The new OPEC Reference Basket of Crudes (ORB) is made up of the following: Saharan Blend (Algeria), Girassol (Angola), Oriente (Ecuador), Minas (Indonesia), Iran Heavy (Islamic Republic of Iran), Basra Light (Iraq), Kuwait Export (Kuwait), Es Sider (Libya), Bonny Light (Nigeria), Qatar Marine (Qatar), Arab Light (Saudi Arabia), Murban (UAE) and Merey (Venezuela).
Meanwhile MarketWatch reports that oil prices fell on Wednesday, ending a recent rally after an industry group revealed a larger-than-expected increase in U.S. crude stockpiles. That keeps longer-term inventory issues top of mind for this market even as global production cut hopes had lifted prices in recent sessions.
The American Petroleum Institute reported late Tuesday that U.S. crude stocks grew by 9.9 million barrels last week. That was much higher than the 2.6 million-barrel expansion estimated by analysts in a Wall Street Journal survey ahead of the official data by the U.S. Energy Information Administration later on Wednesday.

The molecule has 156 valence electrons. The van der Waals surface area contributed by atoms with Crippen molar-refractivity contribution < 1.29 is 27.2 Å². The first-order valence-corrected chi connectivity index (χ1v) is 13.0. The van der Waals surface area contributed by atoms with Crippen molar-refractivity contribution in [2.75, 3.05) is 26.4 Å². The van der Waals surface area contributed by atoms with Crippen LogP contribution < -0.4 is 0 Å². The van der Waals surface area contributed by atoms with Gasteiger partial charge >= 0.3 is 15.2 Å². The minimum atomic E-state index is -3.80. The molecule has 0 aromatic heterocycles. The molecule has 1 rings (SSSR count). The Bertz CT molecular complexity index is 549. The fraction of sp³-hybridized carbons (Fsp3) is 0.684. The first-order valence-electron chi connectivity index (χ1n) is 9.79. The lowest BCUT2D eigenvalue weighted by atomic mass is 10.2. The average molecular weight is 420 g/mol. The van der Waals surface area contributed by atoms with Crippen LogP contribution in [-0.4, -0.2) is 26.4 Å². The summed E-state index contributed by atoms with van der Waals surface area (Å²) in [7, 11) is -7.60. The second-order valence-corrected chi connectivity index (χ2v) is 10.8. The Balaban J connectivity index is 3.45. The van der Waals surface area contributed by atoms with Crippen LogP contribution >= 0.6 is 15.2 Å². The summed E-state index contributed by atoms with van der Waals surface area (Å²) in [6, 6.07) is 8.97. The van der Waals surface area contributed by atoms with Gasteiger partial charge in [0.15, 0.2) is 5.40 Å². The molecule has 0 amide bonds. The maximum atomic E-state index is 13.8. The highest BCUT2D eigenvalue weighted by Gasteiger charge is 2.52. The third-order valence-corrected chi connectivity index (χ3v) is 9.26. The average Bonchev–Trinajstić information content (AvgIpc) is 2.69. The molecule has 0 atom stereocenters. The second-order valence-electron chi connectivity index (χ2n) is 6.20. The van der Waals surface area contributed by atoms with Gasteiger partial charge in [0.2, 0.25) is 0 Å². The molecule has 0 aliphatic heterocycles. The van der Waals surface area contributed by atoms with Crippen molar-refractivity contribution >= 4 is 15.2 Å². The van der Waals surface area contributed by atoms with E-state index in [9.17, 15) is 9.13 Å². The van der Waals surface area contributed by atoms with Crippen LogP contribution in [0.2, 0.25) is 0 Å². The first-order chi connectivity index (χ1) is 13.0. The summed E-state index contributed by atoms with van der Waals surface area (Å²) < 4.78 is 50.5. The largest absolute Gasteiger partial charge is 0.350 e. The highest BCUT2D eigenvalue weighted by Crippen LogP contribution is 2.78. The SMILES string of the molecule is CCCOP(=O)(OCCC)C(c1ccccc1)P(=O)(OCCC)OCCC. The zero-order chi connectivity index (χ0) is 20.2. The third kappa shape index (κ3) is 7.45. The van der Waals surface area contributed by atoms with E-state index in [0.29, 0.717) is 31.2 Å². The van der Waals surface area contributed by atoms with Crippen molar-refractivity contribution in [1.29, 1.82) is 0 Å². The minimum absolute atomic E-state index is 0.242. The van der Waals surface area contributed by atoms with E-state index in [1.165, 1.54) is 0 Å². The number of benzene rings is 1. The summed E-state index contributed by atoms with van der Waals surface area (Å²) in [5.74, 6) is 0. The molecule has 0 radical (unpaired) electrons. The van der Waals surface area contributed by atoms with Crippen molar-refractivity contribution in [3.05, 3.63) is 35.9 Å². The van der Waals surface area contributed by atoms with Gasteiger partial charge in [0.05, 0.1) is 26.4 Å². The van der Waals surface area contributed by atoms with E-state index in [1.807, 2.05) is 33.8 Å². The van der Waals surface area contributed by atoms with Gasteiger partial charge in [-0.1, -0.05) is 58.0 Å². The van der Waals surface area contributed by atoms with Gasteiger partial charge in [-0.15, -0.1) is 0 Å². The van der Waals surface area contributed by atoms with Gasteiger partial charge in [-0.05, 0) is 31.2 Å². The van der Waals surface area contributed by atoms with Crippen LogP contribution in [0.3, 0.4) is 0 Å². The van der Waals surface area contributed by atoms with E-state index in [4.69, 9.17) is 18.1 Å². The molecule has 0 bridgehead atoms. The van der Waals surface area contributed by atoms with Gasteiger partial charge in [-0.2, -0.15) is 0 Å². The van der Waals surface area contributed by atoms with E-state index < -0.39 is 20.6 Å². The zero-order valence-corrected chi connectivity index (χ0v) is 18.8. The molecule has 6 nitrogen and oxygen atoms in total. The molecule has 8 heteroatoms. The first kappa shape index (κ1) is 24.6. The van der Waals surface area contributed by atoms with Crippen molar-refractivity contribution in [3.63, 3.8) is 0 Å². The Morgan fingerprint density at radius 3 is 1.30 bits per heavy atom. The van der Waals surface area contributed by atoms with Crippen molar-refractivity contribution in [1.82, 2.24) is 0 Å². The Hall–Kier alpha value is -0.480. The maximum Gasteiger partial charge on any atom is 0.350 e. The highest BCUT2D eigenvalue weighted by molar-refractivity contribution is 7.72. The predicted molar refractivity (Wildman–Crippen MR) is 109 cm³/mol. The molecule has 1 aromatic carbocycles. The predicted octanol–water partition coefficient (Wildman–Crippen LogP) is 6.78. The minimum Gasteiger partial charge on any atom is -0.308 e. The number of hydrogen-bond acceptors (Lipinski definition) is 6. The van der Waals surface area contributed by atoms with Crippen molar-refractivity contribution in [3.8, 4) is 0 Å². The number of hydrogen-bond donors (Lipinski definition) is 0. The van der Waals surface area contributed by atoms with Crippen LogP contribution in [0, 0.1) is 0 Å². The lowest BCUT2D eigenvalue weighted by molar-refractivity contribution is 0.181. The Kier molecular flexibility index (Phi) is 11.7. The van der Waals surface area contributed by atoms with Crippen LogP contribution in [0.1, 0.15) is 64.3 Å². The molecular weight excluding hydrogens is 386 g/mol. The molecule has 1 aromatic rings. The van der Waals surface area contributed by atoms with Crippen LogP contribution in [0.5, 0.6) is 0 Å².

“U.S. crude oil inventories increasing is almost becoming a norm,” said Daniel Ang, analyst at Phillip Futures.
Brent crude LCOK6, -0.43% the global oil benchmark, fell 1.1% to $36.40 a barrel on London’s ICE Futures exchange. On the New York Mercantile Exchange, West Texas Intermediate futures CLJ6, -0.99% were trading down nearly 2% at $33.73 a barrel.
As of last week, total U.S. crude inventories stood at 507.6 million barrels, a weekly high. Historical monthly data shows inventories last surpassed 500 million barrels in 1930.
With API data almost three times higher than the expected, market participants should brace for volatility around the release of the official EIA data, said Michael Poulsen, oil analyst at Global Risk Management.